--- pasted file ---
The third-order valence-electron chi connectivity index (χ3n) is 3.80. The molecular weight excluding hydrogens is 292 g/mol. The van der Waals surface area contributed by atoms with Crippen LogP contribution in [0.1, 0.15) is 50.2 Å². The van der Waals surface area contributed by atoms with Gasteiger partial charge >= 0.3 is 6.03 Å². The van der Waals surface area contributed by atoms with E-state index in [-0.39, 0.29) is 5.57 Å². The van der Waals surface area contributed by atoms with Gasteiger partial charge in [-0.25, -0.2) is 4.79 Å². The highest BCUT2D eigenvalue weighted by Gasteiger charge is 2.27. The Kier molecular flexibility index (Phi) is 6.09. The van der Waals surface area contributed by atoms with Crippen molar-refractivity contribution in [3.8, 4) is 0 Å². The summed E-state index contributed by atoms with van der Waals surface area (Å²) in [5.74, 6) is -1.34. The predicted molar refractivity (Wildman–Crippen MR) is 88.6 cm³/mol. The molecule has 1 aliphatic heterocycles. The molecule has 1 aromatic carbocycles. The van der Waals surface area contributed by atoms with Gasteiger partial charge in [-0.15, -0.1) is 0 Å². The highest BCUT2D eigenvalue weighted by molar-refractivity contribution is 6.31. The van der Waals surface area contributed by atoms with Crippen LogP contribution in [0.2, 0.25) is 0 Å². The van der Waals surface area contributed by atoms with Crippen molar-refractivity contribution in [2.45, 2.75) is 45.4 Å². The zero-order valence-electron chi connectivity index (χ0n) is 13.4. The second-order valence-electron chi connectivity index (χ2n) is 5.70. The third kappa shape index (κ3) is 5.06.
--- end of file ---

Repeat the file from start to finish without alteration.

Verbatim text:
The third-order valence-electron chi connectivity index (χ3n) is 3.80. The molecular weight excluding hydrogens is 292 g/mol. The van der Waals surface area contributed by atoms with Crippen LogP contribution in [0.1, 0.15) is 50.2 Å². The van der Waals surface area contributed by atoms with Gasteiger partial charge >= 0.3 is 6.03 Å². The van der Waals surface area contributed by atoms with E-state index in [-0.39, 0.29) is 5.57 Å². The van der Waals surface area contributed by atoms with Gasteiger partial charge in [-0.25, -0.2) is 4.79 Å². The highest BCUT2D eigenvalue weighted by Gasteiger charge is 2.27. The Kier molecular flexibility index (Phi) is 6.09. The van der Waals surface area contributed by atoms with Crippen molar-refractivity contribution in [3.8, 4) is 0 Å². The summed E-state index contributed by atoms with van der Waals surface area (Å²) in [5.74, 6) is -1.34. The predicted molar refractivity (Wildman–Crippen MR) is 88.6 cm³/mol. The molecule has 1 aliphatic heterocycles. The molecule has 1 aromatic carbocycles. The van der Waals surface area contributed by atoms with Gasteiger partial charge in [-0.15, -0.1) is 0 Å². The highest BCUT2D eigenvalue weighted by molar-refractivity contribution is 6.31. The van der Waals surface area contributed by atoms with Crippen LogP contribution in [0.2, 0.25) is 0 Å². The van der Waals surface area contributed by atoms with Crippen molar-refractivity contribution in [2.45, 2.75) is 45.4 Å². The zero-order valence-electron chi connectivity index (χ0n) is 13.4. The second-order valence-electron chi connectivity index (χ2n) is 5.70. The third kappa shape index (κ3) is 5.06.